Program Spotlight: Safe Horizon’s Manhattan Child Advocacy Center

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Whenever I think about child victims of sexual and physical abuse—and there are sadly so many thousands of them across this country—I start with the fact that not only are they our most vulnerable population, but they have also traditionally been terribly underserved by a criminal justice system designed for adult survivors.

 

In 1977, when I was a young prosecutor in charge of the country’s pioneering special victims unit, New York City established a multi-disciplinary task force to create innovative ways to deal with these long-ignored issues: sexual assault, domestic violence and child abuse. Assistant district attorneys, police officers, advocates, mental health experts and physicians met regularly, but some agencies were so territorial that we despaired of finding a more comfortable way for children to disclose abuse.

In some cities and towns—like New York in the ‘70s—it is still the practice that a child who reports sexual abuse, for example, is taken first to a police station and exposed, often in the middle of the night, to everything from perpetrators in handcuffs to jail cells, as well as lots of men and women in uniform. They are then taken to a hospital emergency room, where it would just be a matter of good luck if a trauma pediatrician is on duty, where the child waits to be triaged after car accidents, shooting victims, strokes and other urgent matters. Eventually, he or she might meet with a prosecutor in a courthouse, a child welfare investigator and ideally someone to counsel the victim. Each of these steps takes place under a separate roof, at a distinct day and time, and, while necessary, the process often adds to the child’s trauma instead of relieving it.

The concept that seemed so hopeless to us in the ’70s came to fruition in 1986, when the country’s first “child advocacy center” (CACs, as we call them) was developed in Huntsville, Alabama. From that first center in Huntsville, a national movement was created. Today, there are nearly 700 child advocacy centers nationwide, and more on the way. But it was here in New York City in 1996, when Safe Horizon opened the first fully co-located CAC in the United States, that the idea blossomed and yielded the great results we see today.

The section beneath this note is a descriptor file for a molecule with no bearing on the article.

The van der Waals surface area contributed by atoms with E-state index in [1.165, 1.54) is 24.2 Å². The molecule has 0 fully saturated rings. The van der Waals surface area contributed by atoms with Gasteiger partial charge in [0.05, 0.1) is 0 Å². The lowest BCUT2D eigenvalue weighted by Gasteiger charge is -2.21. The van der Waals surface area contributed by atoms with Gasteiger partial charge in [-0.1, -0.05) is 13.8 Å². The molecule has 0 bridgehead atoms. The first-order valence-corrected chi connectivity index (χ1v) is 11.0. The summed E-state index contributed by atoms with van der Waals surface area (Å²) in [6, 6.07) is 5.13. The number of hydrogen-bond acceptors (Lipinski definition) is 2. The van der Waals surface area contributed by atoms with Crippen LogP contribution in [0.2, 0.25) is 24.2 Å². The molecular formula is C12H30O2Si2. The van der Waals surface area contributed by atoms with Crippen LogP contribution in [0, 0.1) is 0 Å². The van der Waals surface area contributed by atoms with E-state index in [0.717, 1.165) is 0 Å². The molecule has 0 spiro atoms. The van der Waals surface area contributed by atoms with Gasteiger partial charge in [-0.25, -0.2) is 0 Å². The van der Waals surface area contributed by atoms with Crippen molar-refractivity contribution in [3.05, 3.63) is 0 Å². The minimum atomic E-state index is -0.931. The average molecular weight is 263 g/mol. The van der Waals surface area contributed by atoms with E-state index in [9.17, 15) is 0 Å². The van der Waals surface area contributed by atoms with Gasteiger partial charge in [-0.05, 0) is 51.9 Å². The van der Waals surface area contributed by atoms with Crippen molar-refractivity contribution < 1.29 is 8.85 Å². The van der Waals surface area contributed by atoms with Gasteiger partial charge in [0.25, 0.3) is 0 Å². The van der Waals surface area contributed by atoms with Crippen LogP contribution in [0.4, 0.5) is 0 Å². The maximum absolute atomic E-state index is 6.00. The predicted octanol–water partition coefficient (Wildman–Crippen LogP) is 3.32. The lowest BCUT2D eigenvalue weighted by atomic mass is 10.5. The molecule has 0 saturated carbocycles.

Let me tell you a little bit about Safe Horizon, the country’s largest victim advocacy organization, which is based in New York and was founded in 1978. It’s a non-profit with long and close ties to the Joyful Heart Foundation, for which I currently serve as the Vice-Chair on the Board of Directors. The two organizations have partnered on many important projects over the years. Mariska Hargitay, Joyful Heart’s Founder and President, served on the Safe Horizon board with me (as does her fabulous co-star, Stephanie March), and Maile Zambuto, Joyful Heart’s CEO, led their development team for several years. Safe Horizon is the only organization in the United States to operate four fully co-located, nationally accredited CACs in an urban setting–serving children ages 11 and under, almost five thousand cases a year.

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